The next few years were spent figuring out a way of making a career from of his newfound passion. Much to the despair of his family, especially his father, he dropped out of an accounting degree at Brighton Polytechnic, retook his A-levels and enrolled in a photography course at the London College of Printing.
It proved to be a wise decision as it was here that he met his friend and future business partner Jefferson Hack. Although the pair was initially involved in the local music scene, they were desperate to break into the media industry and burgeoning DIY magazines such as Terry Jones’s i-D and Nick Logan’s The Face both fascinated and inspired them.
“We had both been doing stuff for student magazines and that gave us the inspiration to just go and do it ourselves,” Rankin remembers. “We were both excited and inspired by similar things, so decided to start a magazine together.”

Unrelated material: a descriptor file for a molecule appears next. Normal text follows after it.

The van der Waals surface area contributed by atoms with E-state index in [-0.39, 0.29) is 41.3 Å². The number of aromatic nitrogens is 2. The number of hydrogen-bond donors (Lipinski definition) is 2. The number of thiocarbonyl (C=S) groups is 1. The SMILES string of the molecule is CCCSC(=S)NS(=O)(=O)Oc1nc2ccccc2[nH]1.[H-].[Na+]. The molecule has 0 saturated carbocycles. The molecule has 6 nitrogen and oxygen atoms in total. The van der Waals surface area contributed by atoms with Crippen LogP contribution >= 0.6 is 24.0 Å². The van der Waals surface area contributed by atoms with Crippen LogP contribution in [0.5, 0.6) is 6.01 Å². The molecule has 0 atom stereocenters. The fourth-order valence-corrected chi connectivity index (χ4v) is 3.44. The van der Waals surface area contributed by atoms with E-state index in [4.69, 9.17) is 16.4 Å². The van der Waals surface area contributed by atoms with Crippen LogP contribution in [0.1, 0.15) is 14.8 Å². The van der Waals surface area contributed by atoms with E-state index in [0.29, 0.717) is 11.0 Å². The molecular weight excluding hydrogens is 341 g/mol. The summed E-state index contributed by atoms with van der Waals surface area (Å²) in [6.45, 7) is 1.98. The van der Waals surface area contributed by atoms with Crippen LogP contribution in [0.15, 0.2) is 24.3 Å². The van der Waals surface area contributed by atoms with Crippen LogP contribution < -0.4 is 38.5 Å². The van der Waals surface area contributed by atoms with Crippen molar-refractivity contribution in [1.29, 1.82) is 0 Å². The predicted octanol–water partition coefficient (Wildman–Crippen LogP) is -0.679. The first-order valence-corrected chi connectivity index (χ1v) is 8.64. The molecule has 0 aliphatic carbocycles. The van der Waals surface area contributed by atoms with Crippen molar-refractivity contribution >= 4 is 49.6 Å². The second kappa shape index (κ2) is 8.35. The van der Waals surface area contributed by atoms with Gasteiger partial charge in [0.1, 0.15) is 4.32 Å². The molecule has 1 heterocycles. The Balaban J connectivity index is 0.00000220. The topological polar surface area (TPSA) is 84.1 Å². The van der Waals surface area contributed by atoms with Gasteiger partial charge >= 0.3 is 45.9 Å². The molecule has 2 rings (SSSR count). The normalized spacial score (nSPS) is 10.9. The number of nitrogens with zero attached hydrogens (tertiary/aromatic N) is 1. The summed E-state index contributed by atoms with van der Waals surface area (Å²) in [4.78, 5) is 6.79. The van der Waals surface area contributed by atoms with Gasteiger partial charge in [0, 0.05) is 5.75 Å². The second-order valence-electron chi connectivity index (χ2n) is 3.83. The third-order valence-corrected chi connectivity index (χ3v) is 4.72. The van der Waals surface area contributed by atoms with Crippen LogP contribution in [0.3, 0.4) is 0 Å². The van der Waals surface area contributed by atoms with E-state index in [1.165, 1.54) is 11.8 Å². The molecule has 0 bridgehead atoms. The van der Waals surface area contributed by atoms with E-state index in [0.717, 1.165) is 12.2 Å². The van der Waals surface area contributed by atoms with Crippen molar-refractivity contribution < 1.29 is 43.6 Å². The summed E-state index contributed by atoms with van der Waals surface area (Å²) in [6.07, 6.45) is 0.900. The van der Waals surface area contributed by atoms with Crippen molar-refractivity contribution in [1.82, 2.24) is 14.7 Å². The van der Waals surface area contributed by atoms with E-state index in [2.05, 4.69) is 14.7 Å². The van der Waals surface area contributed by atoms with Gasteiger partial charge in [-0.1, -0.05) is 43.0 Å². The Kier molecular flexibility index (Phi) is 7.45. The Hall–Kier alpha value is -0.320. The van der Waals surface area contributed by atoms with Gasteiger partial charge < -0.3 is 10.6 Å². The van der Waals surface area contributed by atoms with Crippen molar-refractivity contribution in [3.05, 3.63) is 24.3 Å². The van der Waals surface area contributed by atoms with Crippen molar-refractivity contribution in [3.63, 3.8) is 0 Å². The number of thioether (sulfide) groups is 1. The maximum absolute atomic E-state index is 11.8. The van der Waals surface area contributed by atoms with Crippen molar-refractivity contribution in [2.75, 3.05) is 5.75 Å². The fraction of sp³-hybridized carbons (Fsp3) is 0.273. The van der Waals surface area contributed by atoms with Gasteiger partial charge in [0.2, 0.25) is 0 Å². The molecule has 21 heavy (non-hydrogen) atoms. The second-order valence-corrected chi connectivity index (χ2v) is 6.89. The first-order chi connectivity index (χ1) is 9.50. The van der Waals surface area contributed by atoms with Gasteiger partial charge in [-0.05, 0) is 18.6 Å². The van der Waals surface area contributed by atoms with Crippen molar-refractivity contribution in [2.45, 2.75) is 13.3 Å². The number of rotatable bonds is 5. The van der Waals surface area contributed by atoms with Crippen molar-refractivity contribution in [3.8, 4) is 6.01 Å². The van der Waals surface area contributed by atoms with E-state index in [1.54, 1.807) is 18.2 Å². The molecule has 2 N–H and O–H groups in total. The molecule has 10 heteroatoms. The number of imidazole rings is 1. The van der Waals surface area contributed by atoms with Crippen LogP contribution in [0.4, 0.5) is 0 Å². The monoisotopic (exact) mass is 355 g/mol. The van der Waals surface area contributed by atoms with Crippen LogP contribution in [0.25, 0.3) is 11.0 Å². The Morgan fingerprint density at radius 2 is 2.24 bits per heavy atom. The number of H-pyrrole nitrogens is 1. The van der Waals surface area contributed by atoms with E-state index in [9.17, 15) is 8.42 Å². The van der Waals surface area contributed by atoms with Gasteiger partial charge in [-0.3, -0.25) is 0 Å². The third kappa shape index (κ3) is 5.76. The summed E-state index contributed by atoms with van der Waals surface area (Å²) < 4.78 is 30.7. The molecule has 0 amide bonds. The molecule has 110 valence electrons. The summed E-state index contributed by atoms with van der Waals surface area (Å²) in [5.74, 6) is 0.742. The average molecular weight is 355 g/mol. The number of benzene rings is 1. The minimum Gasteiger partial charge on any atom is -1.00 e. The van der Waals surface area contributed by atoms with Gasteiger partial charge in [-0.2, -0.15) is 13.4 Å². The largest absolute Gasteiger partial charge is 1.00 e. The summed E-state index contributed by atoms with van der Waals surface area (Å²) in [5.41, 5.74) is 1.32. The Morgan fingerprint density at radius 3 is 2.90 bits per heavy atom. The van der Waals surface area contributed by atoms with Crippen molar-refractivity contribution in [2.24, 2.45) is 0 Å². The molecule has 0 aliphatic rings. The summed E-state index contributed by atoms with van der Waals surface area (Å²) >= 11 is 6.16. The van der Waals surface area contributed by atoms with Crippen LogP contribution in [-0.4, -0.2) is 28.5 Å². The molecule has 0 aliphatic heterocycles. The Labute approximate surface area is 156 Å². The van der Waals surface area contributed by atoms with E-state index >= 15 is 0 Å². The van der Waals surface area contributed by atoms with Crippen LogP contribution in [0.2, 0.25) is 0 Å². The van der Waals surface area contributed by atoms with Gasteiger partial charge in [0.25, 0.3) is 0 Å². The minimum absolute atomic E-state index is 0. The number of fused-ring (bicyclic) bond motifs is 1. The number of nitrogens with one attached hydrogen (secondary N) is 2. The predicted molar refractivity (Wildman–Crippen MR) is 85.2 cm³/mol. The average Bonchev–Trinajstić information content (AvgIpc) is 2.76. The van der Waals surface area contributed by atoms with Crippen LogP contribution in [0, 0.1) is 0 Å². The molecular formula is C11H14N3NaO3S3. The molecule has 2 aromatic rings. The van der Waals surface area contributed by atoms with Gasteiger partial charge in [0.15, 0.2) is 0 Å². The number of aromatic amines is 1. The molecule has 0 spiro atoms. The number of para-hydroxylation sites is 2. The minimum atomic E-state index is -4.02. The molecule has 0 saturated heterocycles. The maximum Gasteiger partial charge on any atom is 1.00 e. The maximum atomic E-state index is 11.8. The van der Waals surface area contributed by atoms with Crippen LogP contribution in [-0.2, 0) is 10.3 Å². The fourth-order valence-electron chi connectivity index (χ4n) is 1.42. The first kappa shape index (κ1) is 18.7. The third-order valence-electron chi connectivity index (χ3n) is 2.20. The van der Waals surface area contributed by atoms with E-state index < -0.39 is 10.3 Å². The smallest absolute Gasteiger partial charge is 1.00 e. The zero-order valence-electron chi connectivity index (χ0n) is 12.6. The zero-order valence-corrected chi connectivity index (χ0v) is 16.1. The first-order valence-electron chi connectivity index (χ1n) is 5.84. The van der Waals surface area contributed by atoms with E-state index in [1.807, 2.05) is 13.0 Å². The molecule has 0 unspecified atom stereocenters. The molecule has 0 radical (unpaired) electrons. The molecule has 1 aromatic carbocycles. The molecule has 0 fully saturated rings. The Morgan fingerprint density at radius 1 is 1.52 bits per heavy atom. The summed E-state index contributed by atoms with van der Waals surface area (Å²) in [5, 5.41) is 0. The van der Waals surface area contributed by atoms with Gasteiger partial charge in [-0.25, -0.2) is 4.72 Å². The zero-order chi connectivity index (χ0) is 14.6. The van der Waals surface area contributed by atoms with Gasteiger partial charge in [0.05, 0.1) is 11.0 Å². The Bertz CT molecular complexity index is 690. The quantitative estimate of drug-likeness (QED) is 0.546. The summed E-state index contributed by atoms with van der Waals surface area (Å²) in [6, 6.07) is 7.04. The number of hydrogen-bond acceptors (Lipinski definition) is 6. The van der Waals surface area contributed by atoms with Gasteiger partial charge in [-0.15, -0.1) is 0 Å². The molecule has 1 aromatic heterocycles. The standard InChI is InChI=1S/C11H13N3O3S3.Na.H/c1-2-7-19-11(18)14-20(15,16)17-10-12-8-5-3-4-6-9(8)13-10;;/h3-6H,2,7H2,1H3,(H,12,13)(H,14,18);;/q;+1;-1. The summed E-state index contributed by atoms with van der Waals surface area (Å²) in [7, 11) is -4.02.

With the money they had saved from putting on student club nights and a simple division of labor (“I took the photos and he did the interviews”), they launched the now-seminal Dazed & Confused in 1991. The first issue, a series of black-and-white folded A3 pages complete with a pull-out color poster, featured articles on William Burroughs, John Godber and Tommy Cooper. Although neither of them realized it at the time, on show were the embryonic beginnings of a magazine that would go on to dramatically change the face of Britain’s fashion press.
As Dazed found its feet, it began to focus heavily on youth culture and fashion, purposefully developing a reputation for its unusual and uncompromising articles and bold editorial style. Tackling issues such as beauty and gender from a distinctly anti-fashion point of view, it was seen by many as the perfect antidote to the excess glamour of the ‘80s.